In trying to be diverse, marketers are damaging brands and creating further bias

Activism isn't working, according to Anne Miles. It's causing further division and perpetuating (or creating) bias. And marketers are partly to blame.

I’m an advocate (maybe even an activist) for diversity and inclusion. I’ve been discriminated against or bullied in pretty much every job I’ve ever had. And I care greatly about these topics. But, at the same time, I do believe we are in a phase of ‘diversity oversteer’, and, as much as many of us mean well, we are creating a backlash that could undo all the good we have achieved.

There is a time and a place for activism and speaking up about topics that are being ignored, but there is a time where we should move onto just living and breathing what we fight for, rather than making lots of noise or falling into tokenism.

“Putting a female in a masculine concept doesn’t make it gender diverse, it forces women into the wrong box”

The New York Times reported on a 40-year study by sociologists Joanna Pepin and David Cotter that demonstrated the number of millennials who believe that “the husband should make all the important decisions for the family” has grown from 30% in 1994 to nearly 40% in 2014. The rate of decline is improving since then, but we’re still in trouble. We’re doing something wrong if this is where we’ve ended up.

Could it be that our activism and political correctness is causing this backlash? Are brands over-representing these issues and stepping into ‘woke/ purpose washing’ or tokenism? And how can we tell?

As reported by Ipsos MORI, Australians believe that our population is 12% Muslim. The actual population is 2.4%. With many marketing campaigns putting token Muslims in their advertising, we are likely over-representing a segment of the population, which would lead Australians to believe more Muslim people are here than there really are.

We also know from Western Sydney University that nearly one in three Australians have negative feelings towards Muslim Australians, with 63% saying they would be concerned if a relative married a Muslim. This is very scary. Tokenism impacts perception, and could be a cause of this backlash and racism.

Similarly, we often think Australia is filled with Asians because we see many walking around our major cities. The Australian tourism dollar is strong in Asian markets (and welcomed), but may be impacting our population perception. The majority of our immigrants are from the UK and New Zealand, with 2% of immigrants coming from China. Yet we continue to over-represent Asians in our marketing in attempts to be politically correct, which could further foster a false perception that we’re overpopulating through immigration.

What about the fact that women are responsible for most purchasing decisions? Some consider this the ‘female economy’ and talk positively about it, but what if it’s actually backlash from past gender bias and a signal of diversity oversteer?

Women were traditionally relegated to matters of the home and therefore purchasing decisions aligned with these stereotypes. But with the population at nearly 50/50, women are actually over-represented. It would be easy for a marketer to think that this is where the audience is, so market to them exclusively, when this actually perpetuates bias further and begins to be discriminatory against men. Ads still show women as the ‘together’ one and Dad the bumbling fool, or the irresponsible man who can’t be tidy or do daily chores.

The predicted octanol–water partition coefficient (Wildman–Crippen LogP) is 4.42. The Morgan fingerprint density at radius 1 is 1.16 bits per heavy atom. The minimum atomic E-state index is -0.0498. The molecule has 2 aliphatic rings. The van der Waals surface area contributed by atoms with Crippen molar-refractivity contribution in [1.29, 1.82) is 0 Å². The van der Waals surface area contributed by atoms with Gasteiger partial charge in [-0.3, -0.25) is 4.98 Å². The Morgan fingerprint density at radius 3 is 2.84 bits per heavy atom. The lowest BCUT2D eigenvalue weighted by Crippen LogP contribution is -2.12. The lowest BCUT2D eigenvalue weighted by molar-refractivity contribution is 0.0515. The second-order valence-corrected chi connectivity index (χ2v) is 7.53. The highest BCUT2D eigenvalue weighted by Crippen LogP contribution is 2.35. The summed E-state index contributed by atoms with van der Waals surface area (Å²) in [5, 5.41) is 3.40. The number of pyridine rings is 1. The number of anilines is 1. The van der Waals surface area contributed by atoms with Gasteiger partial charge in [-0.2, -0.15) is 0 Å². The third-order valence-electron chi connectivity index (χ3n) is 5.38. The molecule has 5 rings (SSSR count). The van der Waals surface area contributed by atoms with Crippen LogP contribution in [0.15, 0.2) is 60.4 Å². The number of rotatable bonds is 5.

Think about the gaming industry. People assumed only men played games and therefore only produced the kind of games men and boys would like, fuelling this bias. It took Nintendo’s search to find the real potential customer that brought the Nintendo Wii to market, attractive to all ages and genders and bringing with it unprecedented success.

We need to be working on ways to equal the balance. The consequence for getting so much of this wrong is that we aren’t representing the actual customer and we’re causing brand damage along the way and creating new bias.

Agencies and marketers are spending a lot of energy on hiring policies and internal HR processes, while hardly any are thinking about the creative process. 85% of APAC marketers believe their organisations are creating advertising that avoids gender stereotypes, but 63% of consumers disagree.

We’re getting this horribly wrong.

There are solutions: learning more about our unconscious bias, aligning our strategies with the actual population count. Casting for the role, not for tokenism – putting a female in a masculine concept doesn’t make it gender diverse, it forces women into the wrong box and makes us feel misunderstood.

Real acceptance and inclusion is actually invisible. It just is. It’s so natural that there is no need to make a song and dance about it.

I’m certainly not advocating for doing nothing, or rolling over on important topics. But I do believe people are acting out against our activist phase. Be diverse and inclusive, don’t fuss about it or fake it. Social proof will create a momentum and give those sitting on the fence permission to stand up and do the right thing too.

It’s time to move on from activism and focus on actually doing something.

Anne Miles is managing director of Suits&Sneakers


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